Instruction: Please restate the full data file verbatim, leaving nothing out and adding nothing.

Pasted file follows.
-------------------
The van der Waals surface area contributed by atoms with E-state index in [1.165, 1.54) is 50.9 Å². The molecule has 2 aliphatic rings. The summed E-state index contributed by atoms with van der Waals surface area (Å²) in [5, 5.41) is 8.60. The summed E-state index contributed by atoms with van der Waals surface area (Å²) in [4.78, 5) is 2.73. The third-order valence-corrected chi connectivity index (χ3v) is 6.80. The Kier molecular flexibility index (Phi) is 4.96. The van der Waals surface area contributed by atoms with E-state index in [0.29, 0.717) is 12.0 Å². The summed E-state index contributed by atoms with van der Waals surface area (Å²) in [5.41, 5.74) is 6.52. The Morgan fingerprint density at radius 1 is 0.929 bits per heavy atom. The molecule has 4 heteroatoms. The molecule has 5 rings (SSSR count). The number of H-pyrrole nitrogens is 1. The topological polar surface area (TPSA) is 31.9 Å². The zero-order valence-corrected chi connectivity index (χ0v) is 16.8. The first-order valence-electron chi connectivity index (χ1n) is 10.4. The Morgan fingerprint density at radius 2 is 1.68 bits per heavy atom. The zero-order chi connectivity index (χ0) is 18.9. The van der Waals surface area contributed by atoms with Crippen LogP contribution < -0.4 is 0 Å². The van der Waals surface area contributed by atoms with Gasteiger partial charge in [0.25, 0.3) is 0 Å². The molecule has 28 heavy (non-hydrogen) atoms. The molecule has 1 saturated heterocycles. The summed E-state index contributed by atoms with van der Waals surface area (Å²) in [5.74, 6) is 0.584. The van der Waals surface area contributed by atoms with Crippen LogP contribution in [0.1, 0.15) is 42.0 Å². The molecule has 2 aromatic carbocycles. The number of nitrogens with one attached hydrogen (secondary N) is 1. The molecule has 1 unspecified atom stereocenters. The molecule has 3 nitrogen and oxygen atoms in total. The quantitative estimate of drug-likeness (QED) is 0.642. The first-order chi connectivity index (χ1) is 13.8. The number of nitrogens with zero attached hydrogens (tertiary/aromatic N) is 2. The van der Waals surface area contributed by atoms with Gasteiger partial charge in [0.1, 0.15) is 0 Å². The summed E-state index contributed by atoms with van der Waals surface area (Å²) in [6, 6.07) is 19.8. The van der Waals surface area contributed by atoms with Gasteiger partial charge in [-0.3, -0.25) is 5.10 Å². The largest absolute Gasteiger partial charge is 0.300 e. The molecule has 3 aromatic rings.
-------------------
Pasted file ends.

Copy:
The van der Waals surface area contributed by atoms with E-state index in [1.165, 1.54) is 50.9 Å². The molecule has 2 aliphatic rings. The summed E-state index contributed by atoms with van der Waals surface area (Å²) in [5, 5.41) is 8.60. The summed E-state index contributed by atoms with van der Waals surface area (Å²) in [4.78, 5) is 2.73. The third-order valence-corrected chi connectivity index (χ3v) is 6.80. The Kier molecular flexibility index (Phi) is 4.96. The van der Waals surface area contributed by atoms with E-state index in [0.29, 0.717) is 12.0 Å². The summed E-state index contributed by atoms with van der Waals surface area (Å²) in [5.41, 5.74) is 6.52. The Morgan fingerprint density at radius 1 is 0.929 bits per heavy atom. The molecule has 4 heteroatoms. The molecule has 5 rings (SSSR count). The number of H-pyrrole nitrogens is 1. The topological polar surface area (TPSA) is 31.9 Å². The zero-order valence-corrected chi connectivity index (χ0v) is 16.8. The first-order valence-electron chi connectivity index (χ1n) is 10.4. The Morgan fingerprint density at radius 2 is 1.68 bits per heavy atom. The zero-order chi connectivity index (χ0) is 18.9. The van der Waals surface area contributed by atoms with Crippen LogP contribution < -0.4 is 0 Å². The van der Waals surface area contributed by atoms with Gasteiger partial charge in [0.25, 0.3) is 0 Å². The molecule has 28 heavy (non-hydrogen) atoms. The molecule has 1 saturated heterocycles. The summed E-state index contributed by atoms with van der Waals surface area (Å²) in [5.74, 6) is 0.584. The van der Waals surface area contributed by atoms with Crippen LogP contribution in [0.1, 0.15) is 42.0 Å². The molecule has 2 aromatic carbocycles. The number of nitrogens with one attached hydrogen (secondary N) is 1. The molecule has 1 unspecified atom stereocenters. The molecule has 3 nitrogen and oxygen atoms in total. The quantitative estimate of drug-likeness (QED) is 0.642. The first-order chi connectivity index (χ1) is 13.8. The number of nitrogens with zero attached hydrogens (tertiary/aromatic N) is 2. The van der Waals surface area contributed by atoms with Gasteiger partial charge in [0.1, 0.15) is 0 Å². The summed E-state index contributed by atoms with van der Waals surface area (Å²) in [6, 6.07) is 19.8. The van der Waals surface area contributed by atoms with Gasteiger partial charge in [-0.3, -0.25) is 5.10 Å². The largest absolute Gasteiger partial charge is 0.300 e. The molecule has 3 aromatic rings.